- When doing a search, the preview pane is hidden; it’s shown again when you click on a search result in the list. I guess this makes sense, but I find it a bit disorienting.
- Everything from downloading messages to searching is much slower. Smart mailboxes don’t always update their unread counts until I click on them.
- Sometimes Mail gets stuck and won’t display the contents of any mailboxes. Quitting and re-launching it gets it working again.
- I don’t see a way to easily go from a selected message in a smart mailbox to seeing that message in its thread in its original mailbox.
- Mail no longer has its own Script menu. Apple has effectively removed the ability to assign keyboard shortcuts to Mail scripts, since the system Script menu doesn’t support them.
I tried to use Shark after installing the developer tools (with the CHUD option) and kept getting this error:
CHUDProf.kext not loaded. There may be a problem with your CHUD installation. [CHUDDataSource]
Then I manually installed CHUD.pkg, and now Shark works.
- I kind of expected that Subversion would be bundled with the developer tools. Oh well.
- A Mac-savvy rsync was, for me, one of the most anticipated features of Tiger. Unfortunately, it’s been unreliable so far. Nearly every time I use it to sync a large folder using the -E flag, it either crashes or stops with an internal error.
- The Mac-savvy tar, cp, and scp rock. So does BOMArchiveHelper.
- There are new database and plist scripting additions.
- Safari is faster.
- Safari is much smarter about how it puts Google queries onto the find pasteboard.
- It’s great that Safari now displays errors as Web pages rather than sheets.
- Sometimes it doesn’t load the stylesheet.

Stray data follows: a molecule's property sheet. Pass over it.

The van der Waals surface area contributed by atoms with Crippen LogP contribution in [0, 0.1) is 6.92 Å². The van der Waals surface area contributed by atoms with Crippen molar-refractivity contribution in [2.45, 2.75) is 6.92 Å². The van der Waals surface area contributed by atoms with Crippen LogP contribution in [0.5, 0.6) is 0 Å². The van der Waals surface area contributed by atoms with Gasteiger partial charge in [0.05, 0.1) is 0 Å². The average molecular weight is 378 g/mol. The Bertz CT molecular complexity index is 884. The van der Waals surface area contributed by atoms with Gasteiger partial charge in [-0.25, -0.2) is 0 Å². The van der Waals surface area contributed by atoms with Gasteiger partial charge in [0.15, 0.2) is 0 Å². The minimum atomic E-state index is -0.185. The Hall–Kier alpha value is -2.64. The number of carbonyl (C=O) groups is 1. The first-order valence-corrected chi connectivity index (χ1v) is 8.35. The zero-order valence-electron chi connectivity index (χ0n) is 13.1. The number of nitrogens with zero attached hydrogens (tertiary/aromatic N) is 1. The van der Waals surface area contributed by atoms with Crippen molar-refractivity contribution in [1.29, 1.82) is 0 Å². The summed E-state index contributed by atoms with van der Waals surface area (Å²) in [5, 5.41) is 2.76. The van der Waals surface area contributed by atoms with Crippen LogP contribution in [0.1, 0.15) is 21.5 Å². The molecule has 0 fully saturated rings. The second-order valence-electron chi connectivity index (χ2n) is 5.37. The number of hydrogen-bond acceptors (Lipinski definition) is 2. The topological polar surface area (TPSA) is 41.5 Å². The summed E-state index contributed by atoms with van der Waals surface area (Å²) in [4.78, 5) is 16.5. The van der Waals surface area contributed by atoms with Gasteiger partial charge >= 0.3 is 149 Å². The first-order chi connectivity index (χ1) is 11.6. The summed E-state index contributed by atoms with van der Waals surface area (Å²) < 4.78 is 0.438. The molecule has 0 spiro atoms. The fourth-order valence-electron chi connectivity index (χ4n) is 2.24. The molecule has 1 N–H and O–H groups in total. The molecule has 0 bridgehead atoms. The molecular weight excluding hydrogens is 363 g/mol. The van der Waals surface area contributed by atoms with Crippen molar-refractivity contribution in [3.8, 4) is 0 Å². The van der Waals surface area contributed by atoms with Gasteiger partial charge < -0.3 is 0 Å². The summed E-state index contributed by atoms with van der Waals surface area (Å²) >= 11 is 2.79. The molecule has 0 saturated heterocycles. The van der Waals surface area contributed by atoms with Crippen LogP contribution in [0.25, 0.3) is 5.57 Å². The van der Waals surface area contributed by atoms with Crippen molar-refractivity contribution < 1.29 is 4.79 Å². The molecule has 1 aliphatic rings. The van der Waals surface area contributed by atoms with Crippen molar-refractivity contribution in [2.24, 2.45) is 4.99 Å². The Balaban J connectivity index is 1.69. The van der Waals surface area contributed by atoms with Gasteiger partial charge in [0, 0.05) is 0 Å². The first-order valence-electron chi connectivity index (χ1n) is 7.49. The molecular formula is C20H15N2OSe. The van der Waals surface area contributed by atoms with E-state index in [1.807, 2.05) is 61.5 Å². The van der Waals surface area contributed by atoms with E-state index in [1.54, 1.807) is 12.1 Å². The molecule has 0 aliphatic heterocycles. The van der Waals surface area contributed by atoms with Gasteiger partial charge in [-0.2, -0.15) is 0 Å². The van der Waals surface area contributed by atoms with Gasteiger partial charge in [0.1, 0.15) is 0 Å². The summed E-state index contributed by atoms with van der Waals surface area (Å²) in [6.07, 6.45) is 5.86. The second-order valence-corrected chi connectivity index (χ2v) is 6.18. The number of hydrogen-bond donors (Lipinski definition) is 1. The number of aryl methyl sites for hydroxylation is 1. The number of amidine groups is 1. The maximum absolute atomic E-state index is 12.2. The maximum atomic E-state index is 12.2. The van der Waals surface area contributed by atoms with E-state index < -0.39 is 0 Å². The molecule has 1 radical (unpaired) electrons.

- Safari Web Archives are great, although I prefer iCab’s Zip-based format.
- It’s no longer possible to see the transfer rate in Safari’s Downloads window unless you make the window really wide.
- Is there any way to tell Safari not to view PDFs inline? I prefer using Preview. There doesn’t even seem to be a way to save the currently viewed PDF to disk. The only way I could save my credit card bill to disk was to use OmniWeb.
- The new Safari often loads stale pages. I have to keep resetting its cache and re-launching it to get it to notice that a page has changed.
- Bottom-line, it’s still much faster to search the Web than my Mac.
- I hate the Spotlight search results window.
- The first time I tried to use Spotlight, after letting it index overnight, it froze SystemUIServer for 12 minutes.
- Spotlight seems to be inconsistent about finding files that aren’t in my home folder. It finds some files in /Developer tree, but the whole ADC Reference Library seems to be excluded.
- AppleWorks files are indexed; Safari Web Archives are not
- After the initial indexing, there’s no visual indication of the indexing process. After downloading or importing messages, or copying over lots of files, it’s not clear whether I’d get more search results if I waited an hour and searched again.
- Even though I’ve declared most of my home folder off-limits to Spotlight, it still seems to be indexing everything. Its CPU use goes crazy for hours if I re-render a Web site or do a large Subversion checkout, slowing down my whole Mac, which is partly why I wanted to exclude it from those folders. The other reason is that I was hoping to improve its search speed (which is about 15 seconds now) by having it index a smaller number of files. But it seems that it indexes and searches everything, and then winnows the results.
- Why does iCal create 3500 .icalevent files each time I start it up, even though I’ve told Spotlight not to search events?
- Get Info once again opens separate windows for each selected item.
- Dragging from the Finder to Path Finder copies instead of moving, but you can hold down Command to make it move.
- I’m really disappointed in the Finder’s new Find feature. Searching by name is still slow (with several seconds of the spinning pizza), and some matching files that are in plain view simply don’t show up in the search results.
- Much better at updating views when files have changed or new files have been added.
- The items in the Trash’s contextual menu moved around, and I haven’t adjusted yet.
- It used to be that if you held down Command-Option, you could drop a Dock icon onto another Dock icon (e.g. dropping an application onto Script Debugger to view its dictionary). Now, this works if you first bring the receiving application to the front.